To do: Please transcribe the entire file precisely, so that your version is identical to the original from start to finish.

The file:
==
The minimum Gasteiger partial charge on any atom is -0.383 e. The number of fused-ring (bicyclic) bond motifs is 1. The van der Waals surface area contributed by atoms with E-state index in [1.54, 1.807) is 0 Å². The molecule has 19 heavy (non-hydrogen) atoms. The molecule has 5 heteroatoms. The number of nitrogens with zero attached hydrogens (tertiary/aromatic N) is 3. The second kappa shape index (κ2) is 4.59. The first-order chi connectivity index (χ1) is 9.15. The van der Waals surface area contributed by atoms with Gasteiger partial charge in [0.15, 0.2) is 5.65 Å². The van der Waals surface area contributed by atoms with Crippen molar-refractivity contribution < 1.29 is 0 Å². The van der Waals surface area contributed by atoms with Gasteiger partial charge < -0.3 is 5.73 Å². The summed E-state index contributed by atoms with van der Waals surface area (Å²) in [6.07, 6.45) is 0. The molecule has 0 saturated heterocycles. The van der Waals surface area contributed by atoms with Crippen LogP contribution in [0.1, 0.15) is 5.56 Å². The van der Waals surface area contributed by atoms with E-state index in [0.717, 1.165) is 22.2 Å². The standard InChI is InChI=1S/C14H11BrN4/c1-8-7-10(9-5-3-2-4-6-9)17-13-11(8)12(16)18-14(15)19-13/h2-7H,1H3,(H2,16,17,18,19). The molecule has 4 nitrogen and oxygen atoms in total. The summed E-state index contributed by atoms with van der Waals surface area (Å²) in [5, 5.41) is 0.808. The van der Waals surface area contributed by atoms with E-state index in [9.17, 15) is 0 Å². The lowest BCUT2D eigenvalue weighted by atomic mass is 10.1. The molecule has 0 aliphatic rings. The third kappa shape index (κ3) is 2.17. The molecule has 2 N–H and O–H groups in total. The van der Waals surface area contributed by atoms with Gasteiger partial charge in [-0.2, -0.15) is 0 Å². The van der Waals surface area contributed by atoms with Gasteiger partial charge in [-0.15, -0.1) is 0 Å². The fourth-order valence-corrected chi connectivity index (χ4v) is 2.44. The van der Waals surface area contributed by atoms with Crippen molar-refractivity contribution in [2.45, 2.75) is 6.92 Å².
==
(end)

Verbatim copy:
The minimum Gasteiger partial charge on any atom is -0.383 e. The number of fused-ring (bicyclic) bond motifs is 1. The van der Waals surface area contributed by atoms with E-state index in [1.54, 1.807) is 0 Å². The molecule has 19 heavy (non-hydrogen) atoms. The molecule has 5 heteroatoms. The number of nitrogens with zero attached hydrogens (tertiary/aromatic N) is 3. The second kappa shape index (κ2) is 4.59. The first-order chi connectivity index (χ1) is 9.15. The van der Waals surface area contributed by atoms with Gasteiger partial charge in [0.15, 0.2) is 5.65 Å². The van der Waals surface area contributed by atoms with Crippen molar-refractivity contribution < 1.29 is 0 Å². The van der Waals surface area contributed by atoms with Gasteiger partial charge < -0.3 is 5.73 Å². The summed E-state index contributed by atoms with van der Waals surface area (Å²) in [6.07, 6.45) is 0. The molecule has 0 saturated heterocycles. The van der Waals surface area contributed by atoms with Crippen LogP contribution in [0.1, 0.15) is 5.56 Å². The van der Waals surface area contributed by atoms with E-state index in [0.717, 1.165) is 22.2 Å². The standard InChI is InChI=1S/C14H11BrN4/c1-8-7-10(9-5-3-2-4-6-9)17-13-11(8)12(16)18-14(15)19-13/h2-7H,1H3,(H2,16,17,18,19). The molecule has 4 nitrogen and oxygen atoms in total. The summed E-state index contributed by atoms with van der Waals surface area (Å²) in [5, 5.41) is 0.808. The van der Waals surface area contributed by atoms with E-state index in [9.17, 15) is 0 Å². The lowest BCUT2D eigenvalue weighted by atomic mass is 10.1. The molecule has 0 aliphatic rings. The third kappa shape index (κ3) is 2.17. The molecule has 2 N–H and O–H groups in total. The van der Waals surface area contributed by atoms with Gasteiger partial charge in [-0.2, -0.15) is 0 Å². The van der Waals surface area contributed by atoms with Gasteiger partial charge in [-0.15, -0.1) is 0 Å². The fourth-order valence-corrected chi connectivity index (χ4v) is 2.44. The van der Waals surface area contributed by atoms with Crippen molar-refractivity contribution in [2.45, 2.75) is 6.92 Å².